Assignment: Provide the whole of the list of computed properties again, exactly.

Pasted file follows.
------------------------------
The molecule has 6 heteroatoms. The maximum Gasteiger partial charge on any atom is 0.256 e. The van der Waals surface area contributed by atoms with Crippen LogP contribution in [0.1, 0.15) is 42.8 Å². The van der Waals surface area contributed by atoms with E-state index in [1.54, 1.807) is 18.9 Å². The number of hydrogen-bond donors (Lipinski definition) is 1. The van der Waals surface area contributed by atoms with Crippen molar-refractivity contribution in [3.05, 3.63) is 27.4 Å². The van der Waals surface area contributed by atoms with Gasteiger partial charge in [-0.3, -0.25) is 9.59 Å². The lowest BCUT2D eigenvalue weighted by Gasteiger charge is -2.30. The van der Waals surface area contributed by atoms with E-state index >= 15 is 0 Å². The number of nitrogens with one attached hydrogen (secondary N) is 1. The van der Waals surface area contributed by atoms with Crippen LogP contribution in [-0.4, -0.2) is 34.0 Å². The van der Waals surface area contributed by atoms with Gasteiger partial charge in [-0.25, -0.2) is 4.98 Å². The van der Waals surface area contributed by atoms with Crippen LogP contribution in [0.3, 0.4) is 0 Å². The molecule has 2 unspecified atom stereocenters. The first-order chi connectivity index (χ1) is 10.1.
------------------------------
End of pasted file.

The molecule has 6 heteroatoms. The maximum Gasteiger partial charge on any atom is 0.256 e. The van der Waals surface area contributed by atoms with Crippen LogP contribution in [0.1, 0.15) is 42.8 Å². The van der Waals surface area contributed by atoms with E-state index in [1.54, 1.807) is 18.9 Å². The number of hydrogen-bond donors (Lipinski definition) is 1. The van der Waals surface area contributed by atoms with Crippen molar-refractivity contribution in [3.05, 3.63) is 27.4 Å². The van der Waals surface area contributed by atoms with Gasteiger partial charge in [-0.3, -0.25) is 9.59 Å². The lowest BCUT2D eigenvalue weighted by Gasteiger charge is -2.30. The van der Waals surface area contributed by atoms with E-state index >= 15 is 0 Å². The number of nitrogens with one attached hydrogen (secondary N) is 1. The van der Waals surface area contributed by atoms with Crippen LogP contribution in [-0.4, -0.2) is 34.0 Å². The van der Waals surface area contributed by atoms with Gasteiger partial charge in [-0.25, -0.2) is 4.98 Å². The van der Waals surface area contributed by atoms with Crippen LogP contribution in [0.3, 0.4) is 0 Å². The molecule has 2 unspecified atom stereocenters. The first-order chi connectivity index (χ1) is 10.1.